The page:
Book Review

Book Review: Garlic and Sapphires by Ruth Reichl

I’m going to go ahead and admit I’m totally new to the foodie scene. I don’t know most famous chefs, cooking TV shows personalities, or food writers. Though I had heard of Ruth Reichl, I didn’t know anything about her career or what to expect from her memoir, Garlic and Sapphires: The Secret Life of a Food Critic (my Amazon affiliate program link).

It appears that the general pitch as to why you should read this book is because of all the strange disguises and characters Ruth Reichl would create to avoid being recognized in New York City restaurants while she worked as The New York Times’ restaurant critic in the 1990s. While they were entertaining, I felt like there was so much more to the book than that. Reichl is a great story teller and she really pulls the reader in, even if you don’t know the first thing about the restaurants or food she’s talking about. Sprinkled throughout her memoir are the actual reviews she wrote for The New York Times, as well as unpretentious recipes for everyday home cooking. You might think being paid to eat at fancy restaurants is the best job ever (like I did), but Garlic and Sapphires is a thoughtful reflection on elitism, office politics, and one woman’s struggle with finding her real priorities and passions.

Reichl included a recipe for spaghetti carbonara, which is such a classic, yet I’ve surprisingly only had it once! And as much as I’d like to get my pork jowl on, I already had bacon in the fridge so I followed her lead and used that instead. So simple but so tasty.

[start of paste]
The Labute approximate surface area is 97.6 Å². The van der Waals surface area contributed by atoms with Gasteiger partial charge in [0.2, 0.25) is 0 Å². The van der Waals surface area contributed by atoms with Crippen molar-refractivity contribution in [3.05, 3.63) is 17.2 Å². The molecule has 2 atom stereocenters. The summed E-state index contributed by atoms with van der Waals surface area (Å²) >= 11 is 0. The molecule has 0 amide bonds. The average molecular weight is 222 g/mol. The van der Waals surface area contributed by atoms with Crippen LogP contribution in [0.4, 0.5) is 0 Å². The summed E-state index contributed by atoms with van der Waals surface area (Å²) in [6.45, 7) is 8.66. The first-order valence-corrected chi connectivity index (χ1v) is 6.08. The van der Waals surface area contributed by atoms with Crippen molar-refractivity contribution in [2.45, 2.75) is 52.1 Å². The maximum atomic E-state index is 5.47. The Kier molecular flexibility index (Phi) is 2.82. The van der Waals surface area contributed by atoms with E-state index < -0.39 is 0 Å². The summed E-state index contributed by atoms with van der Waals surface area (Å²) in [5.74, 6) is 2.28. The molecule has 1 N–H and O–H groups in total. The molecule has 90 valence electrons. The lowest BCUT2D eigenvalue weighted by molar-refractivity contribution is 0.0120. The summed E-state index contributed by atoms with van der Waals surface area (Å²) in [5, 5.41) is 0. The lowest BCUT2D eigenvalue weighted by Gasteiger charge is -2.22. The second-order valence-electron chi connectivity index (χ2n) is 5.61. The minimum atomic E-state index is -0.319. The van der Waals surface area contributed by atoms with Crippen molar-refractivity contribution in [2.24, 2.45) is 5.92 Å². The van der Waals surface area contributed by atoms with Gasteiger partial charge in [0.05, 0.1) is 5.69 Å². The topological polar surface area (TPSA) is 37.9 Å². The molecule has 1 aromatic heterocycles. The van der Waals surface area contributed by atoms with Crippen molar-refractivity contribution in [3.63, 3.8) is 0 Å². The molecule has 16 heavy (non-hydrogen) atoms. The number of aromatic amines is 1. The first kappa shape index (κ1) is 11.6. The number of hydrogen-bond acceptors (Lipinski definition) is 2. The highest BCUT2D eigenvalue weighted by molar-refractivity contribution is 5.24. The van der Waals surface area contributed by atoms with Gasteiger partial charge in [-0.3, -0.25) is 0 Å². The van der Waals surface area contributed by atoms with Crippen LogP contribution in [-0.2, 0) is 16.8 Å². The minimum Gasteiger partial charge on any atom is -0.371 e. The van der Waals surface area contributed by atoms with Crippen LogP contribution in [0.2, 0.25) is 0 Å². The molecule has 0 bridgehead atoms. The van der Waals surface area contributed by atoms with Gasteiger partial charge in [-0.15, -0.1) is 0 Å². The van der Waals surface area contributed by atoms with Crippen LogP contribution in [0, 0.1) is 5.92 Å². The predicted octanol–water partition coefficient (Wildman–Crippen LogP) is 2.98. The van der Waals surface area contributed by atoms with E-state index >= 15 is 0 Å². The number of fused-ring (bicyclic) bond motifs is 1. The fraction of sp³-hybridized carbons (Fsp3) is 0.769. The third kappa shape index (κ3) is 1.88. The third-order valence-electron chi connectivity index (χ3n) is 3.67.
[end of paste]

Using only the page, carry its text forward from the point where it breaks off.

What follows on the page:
On an unrelated note, this book reminded me of that 80s Steve Martin movie, The Lonely Guy. If my memory serves me correctly, his lonely guy buddy tells him he can eat out at restaurants by himself if he pretends he’s a restaurant critic. A silly movie, but I like this scene when he first walks into the restaurant:

Please check out the book club I joined, The Kitchen Reader, and Marian’s blog, Spelt for Choice.

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7 thoughts on “Book Review: Garlic and Sapphires by Ruth Reichl

  1. Pingback: Garlic and Sapphires by Ruth Reichl: August Round-Up | The Kitchen Reader

  2. Hi Iris, so delighted you agree with me on Ruth Reichl’s writing style. The Lonely Guy excerpt if just great, I’m after bursting out laughing here. Thankfully nowadays eating out is more acceptable, Ipads and iPhones etc make it more enjoyable too. Marian

      • I tend to stick to the more casual restaurants so going on your own isn’t such a big deal. Once I have the book or access to the internet it doesn’t bother me. I have to extra picky now with intolerances and tend to steer clear of fancy restaurants as they tend to cover everything in butter or salt and cream. No joy for me. You should try it in places like this so much fun. It’s great for writing blog posts a great change from staring at a wall (well in my case!)

  3. I really enjoyed the book, too. I found it a bit funny that the book included home cooking recipes. I guess restaurant-style recipes wouldn’t be as useful to me, but they might have been interesting. I did love how knowledgeable Reichl was about different cuisines.

    • I thought so too, but towards the end of the book you kind of understand why, especially as she talks about falling back in love with cooking and her shifting priorities.

  4. Pingback: Book Review: The Man Who Ate Everything by Jeffrey Steingarten | Eating Clean in the Dirty City

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